Anti-Dumping Duty

What is anti-dumping duty?

First of all a bit of background. If you have ever imported at all from outside of Europe or countries with free trade agreements you will be familiar with the concept of paying duty to Customs and that it is a cost of doing business. You will probably know that most industrial items have a duty rate of between zero to a few percent for most items with other items a bit more. For example, most clothing have the high rates of duty of typically 12 percent.

Anti-dumping is an additional charge on top of ‘normal’ duty and it’s purpose is to protect the UK and EU being flooded with below cost imports. The basis for the calculation is that the price the goods are sold for on their home market. If they are then imported into the UK and EU at a rate below this home market price they are liable to be considered to be being dumped for duty purposes.

The anti-dumping duty levied becoming the amount of surcharge needed to bring the value of goods on arrival in the UK / EU up to the home market price.

For example if a cycle manufacturer (cycles often attract anti-dumping duty) in a Far East country sells a cycle on their domestic market for £100.00, but when they sell the same cycle to a UK importer for £50.00 and customs have investigated and concluded that the cycles are being sold to the UK below cost they would apply an anti-dumping duty rate of 100%. This would bring the price up to the domestic market level.

Generally speaking anti-dumping duty rates do tend to be quite high and the reason for this is that the difference of price between the price in their domestic market and what they are sold to the UK, or the EU for that matter has to be quite significant before a price investigation is triggered.

Frequently asked questions:

What sort of products have anti-dumping duty?

There seem to be some products that are often claimed to be imported below market prices and so often attract anti-dumping duty. Steel is the most famous, along with cycles, ceramics, kitchenware, along with more obscure items such as pump trucks & ironing boards. This list is an illustration and is absolutely not exhaustive!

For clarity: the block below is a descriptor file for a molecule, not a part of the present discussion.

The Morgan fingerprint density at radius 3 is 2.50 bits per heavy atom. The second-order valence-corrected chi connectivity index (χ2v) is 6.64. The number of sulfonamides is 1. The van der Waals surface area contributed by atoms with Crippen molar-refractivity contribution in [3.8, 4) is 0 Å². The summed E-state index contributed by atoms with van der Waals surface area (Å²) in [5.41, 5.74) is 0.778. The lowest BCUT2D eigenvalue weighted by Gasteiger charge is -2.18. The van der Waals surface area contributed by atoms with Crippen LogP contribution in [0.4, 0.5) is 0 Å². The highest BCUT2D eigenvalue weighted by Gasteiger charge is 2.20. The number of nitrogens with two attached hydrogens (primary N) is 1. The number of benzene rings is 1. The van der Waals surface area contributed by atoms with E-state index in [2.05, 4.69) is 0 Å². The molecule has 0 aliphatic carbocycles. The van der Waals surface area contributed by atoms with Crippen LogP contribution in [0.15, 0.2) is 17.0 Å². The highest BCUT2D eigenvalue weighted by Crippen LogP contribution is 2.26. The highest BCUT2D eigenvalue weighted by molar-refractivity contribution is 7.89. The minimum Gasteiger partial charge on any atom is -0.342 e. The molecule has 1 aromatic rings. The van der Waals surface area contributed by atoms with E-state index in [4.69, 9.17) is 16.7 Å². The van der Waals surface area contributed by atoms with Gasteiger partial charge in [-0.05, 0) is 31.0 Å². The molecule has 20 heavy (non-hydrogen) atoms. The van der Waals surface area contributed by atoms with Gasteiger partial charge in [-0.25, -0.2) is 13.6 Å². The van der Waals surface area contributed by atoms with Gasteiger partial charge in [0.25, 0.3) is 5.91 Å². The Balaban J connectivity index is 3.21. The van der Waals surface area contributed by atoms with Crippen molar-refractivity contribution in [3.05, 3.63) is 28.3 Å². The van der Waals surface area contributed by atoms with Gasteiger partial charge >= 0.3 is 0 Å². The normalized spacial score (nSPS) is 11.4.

Where do I find out if what I am importing is subject to anti-dumping duty?

The government website is an excellent resource. Also try using the Customs on-line tariff. Key in your goods and get a commodity code. Then go to the import tab and scroll down. If there is anti-dumping payable it will be noted here.

Is Anti-dumping duty payable on all imports for a particular product?

No it is not. It is normal (but not always the case) for the anti-dumping duty to be decided by supplier. So, a supplier in China could have 33% duty on their products for example, another could have 20% duty and a third none at all. Don’t be tempted to have your supplier change their name to avoid the payment of anti-dumping duty. This would be fraud and you really don’t want HM Revenue and Customs visiting you un-announced. The consequences would be serious and if done on a big enough scale you could end up in prison!

Do I pay normal duty as well as anti-dumping duty?

Yes I’m afraid you pay both.

Do I pay import VAT on anti-dumping duty

Yes you do. You pay VAT (if applicable) on the ‘landed value’ so that means all costs including all duty, freight, insurance and the cost of the goods of course.